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Elastic
Elastic: Flexible Thinking in a Time of Change | Leonard Mlodinow
18 posts | 6 read | 1 to read
From the best-selling author of Subliminal and The Drunkards Walk comes a groundbreaking look at the psychology and neuroscience of change, and at how tapping into elastic thinking will help us thrive in the modern world. Drawing on cutting-edge research, Leonard Mlodinow takes us on an illuminating journey through the mechanics of our minds as we navigate the rapidly changing landscapes around us. Out of the exploratory instincts that allowed our ancestors to prosper hundreds of thousands of years ago, humans developed a cognitive style that Mlodinow terms elastic thinking, a unique set of talents that include neophilia (an affinity for novelty), schizotypy (a tendency toward unusual perception), imagination and idea generation, and divergent and integrative thinking. These are the qualities that enabled innovators from MaryShelley to Miles Davis, from the inventor of jumbo-sized popcorn to the creators of Pokmon Go, to effect paradigm shifts in our culture and society. In our age of unprecedented technological innovation and social change, it is more important than ever to encourage these abilities and traits. How can we train our brains to be more comfortable when confronting change and more adept at innovation? How do our brains generate new ideas, and how can we nurture that process? Why can diversity and even discord be beneficial to our thought process? With his keen acumen and quick wit, Leonard Mlodinow gives us the essential tools to harness the power of elastic thinking in an endlessly dynamic world.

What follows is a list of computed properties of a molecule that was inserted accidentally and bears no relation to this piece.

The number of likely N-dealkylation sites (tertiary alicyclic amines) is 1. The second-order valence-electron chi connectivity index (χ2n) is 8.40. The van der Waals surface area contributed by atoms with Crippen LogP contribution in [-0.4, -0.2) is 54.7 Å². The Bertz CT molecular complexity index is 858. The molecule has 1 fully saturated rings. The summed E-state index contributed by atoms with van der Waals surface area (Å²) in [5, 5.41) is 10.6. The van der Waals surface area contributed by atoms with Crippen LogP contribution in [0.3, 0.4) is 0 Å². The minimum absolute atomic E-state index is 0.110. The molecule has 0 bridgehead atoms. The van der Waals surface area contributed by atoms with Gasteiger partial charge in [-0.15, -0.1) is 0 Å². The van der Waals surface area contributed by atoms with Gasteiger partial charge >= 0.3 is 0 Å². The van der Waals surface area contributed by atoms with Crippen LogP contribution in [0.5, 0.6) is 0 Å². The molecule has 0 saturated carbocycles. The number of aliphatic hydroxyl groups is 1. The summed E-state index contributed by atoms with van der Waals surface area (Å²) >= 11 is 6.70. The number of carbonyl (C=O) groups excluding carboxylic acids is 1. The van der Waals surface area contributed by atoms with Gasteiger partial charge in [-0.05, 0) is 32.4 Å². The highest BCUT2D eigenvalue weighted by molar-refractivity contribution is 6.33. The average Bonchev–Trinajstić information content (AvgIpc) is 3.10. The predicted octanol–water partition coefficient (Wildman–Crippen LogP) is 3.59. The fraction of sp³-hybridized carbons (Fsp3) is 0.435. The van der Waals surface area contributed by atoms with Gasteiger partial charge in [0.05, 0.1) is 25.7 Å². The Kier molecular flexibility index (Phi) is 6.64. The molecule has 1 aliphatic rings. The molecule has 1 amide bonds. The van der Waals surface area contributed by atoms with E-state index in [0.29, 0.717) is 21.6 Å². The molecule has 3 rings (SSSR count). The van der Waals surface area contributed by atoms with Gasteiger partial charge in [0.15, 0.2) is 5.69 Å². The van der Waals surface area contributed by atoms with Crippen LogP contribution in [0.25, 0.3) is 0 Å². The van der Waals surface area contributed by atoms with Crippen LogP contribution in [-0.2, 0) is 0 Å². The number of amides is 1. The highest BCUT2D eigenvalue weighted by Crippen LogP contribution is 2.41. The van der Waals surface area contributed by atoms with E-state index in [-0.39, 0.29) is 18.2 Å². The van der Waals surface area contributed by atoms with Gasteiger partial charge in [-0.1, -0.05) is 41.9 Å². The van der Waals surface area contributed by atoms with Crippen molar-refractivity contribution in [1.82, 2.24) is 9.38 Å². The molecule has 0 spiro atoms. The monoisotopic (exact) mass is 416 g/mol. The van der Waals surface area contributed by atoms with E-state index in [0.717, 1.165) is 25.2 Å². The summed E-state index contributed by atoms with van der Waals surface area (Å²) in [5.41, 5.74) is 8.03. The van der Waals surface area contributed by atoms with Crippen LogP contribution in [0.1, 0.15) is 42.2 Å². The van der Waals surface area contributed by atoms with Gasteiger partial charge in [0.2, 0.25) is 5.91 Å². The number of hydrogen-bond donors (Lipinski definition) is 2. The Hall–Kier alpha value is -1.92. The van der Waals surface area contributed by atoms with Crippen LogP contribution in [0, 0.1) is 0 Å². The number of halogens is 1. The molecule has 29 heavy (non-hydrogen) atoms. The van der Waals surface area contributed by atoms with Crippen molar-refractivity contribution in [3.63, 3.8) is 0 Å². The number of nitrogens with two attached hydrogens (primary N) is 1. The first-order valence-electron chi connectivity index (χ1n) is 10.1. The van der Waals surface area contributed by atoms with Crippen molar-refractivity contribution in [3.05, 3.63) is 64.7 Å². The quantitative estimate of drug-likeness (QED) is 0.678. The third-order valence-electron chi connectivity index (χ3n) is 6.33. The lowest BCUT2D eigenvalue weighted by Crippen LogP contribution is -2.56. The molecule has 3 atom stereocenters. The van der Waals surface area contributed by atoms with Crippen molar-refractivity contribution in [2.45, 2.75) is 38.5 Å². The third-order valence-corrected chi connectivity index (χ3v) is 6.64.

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Chelseabillups30

But the spirit of the child doesn‘t disappear from our brains; it just becomes more difficult to conjure. The truth is that, within all of us, there exist the neural networks of both a mischievous, imaginative child and a rational self-censoring adult. The filter in the lateral pre-frontal cortex helps decide which of those prevails in any given person.

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Chelseabillups30

Heroes, from Greek myths to Marvel comics, have special powers. So do each of us, and they change as we move through our lives. The beginners mind is the Herculean strength of the young, while expertise and the power to know instinctively what works and doesn‘t work is the spider-sense of the mature.

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Chelseabillups30